The Register, a reliable news source in the UK, reports that for the past 3 weeks, internet addresses belonging to Microsoft have been routing traffic to more than 1,000 fraudulent websites maintained by a group of Russian criminals. 22.214.171.124 and 126.96.36.199 — which are both registered to Microsoft — are housing dozens of DNS servers that help convert pharmacy domain names into the numerical IP addresses that host the sites. The most likely explanation, they say, is that a machine on Microsoft’s campus has been infected with malware.
“In order to get the DNS zones entered in there, they must have pwned the box.” There is the possibility that servers connected to Microsoft might be part of a honey pot that’s deliberately hosting the name servers so that researchers can secretly monitor the gang’s operations. Another possibility is that the pharmacy operators have subscribed to some sort of managed service offered by Microsoft. A Microsoft spokeswoman said she was investigating the findings and expected to provide a statement once the investigation was completed.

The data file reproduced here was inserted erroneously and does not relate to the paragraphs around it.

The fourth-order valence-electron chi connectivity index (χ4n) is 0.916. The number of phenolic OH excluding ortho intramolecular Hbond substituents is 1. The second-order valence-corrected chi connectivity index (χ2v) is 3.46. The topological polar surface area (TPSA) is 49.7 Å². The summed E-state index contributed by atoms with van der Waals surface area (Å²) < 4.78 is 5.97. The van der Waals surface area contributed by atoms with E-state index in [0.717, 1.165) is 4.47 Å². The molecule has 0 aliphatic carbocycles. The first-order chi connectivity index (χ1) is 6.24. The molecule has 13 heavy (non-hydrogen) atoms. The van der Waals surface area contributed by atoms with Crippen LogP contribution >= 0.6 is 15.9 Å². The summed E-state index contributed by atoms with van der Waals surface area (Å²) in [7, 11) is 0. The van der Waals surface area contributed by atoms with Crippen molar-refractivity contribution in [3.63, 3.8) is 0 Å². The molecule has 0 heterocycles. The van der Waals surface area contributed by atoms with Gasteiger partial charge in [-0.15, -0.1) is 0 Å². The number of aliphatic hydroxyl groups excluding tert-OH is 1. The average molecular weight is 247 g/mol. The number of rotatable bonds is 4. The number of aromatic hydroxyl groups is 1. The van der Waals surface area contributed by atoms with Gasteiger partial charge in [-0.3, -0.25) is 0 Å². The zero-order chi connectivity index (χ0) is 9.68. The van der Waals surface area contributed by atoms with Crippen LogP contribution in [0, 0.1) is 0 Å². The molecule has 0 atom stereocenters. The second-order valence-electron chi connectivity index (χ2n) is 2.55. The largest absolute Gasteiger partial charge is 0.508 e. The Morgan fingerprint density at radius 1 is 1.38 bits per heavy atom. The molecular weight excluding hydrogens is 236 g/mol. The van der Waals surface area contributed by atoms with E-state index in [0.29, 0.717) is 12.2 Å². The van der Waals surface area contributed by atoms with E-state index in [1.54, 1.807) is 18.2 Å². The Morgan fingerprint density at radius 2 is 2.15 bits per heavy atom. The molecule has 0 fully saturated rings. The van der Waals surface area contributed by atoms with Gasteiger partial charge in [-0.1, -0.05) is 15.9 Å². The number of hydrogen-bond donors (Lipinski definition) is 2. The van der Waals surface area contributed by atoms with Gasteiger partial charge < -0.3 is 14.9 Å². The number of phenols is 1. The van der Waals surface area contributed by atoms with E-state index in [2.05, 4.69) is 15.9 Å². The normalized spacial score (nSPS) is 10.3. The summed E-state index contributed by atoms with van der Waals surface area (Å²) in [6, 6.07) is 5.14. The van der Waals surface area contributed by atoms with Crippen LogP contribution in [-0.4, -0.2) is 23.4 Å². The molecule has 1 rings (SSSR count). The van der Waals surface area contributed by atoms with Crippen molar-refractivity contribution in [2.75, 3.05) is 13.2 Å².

UPDATE: Human error gave spammers keys to Microsoft systems – Microsoft blamed human error after two Linux servers on its network were hacked and then misused by spammers to promote questionable online pharmaceutical websites and DoS a security blogger’s website.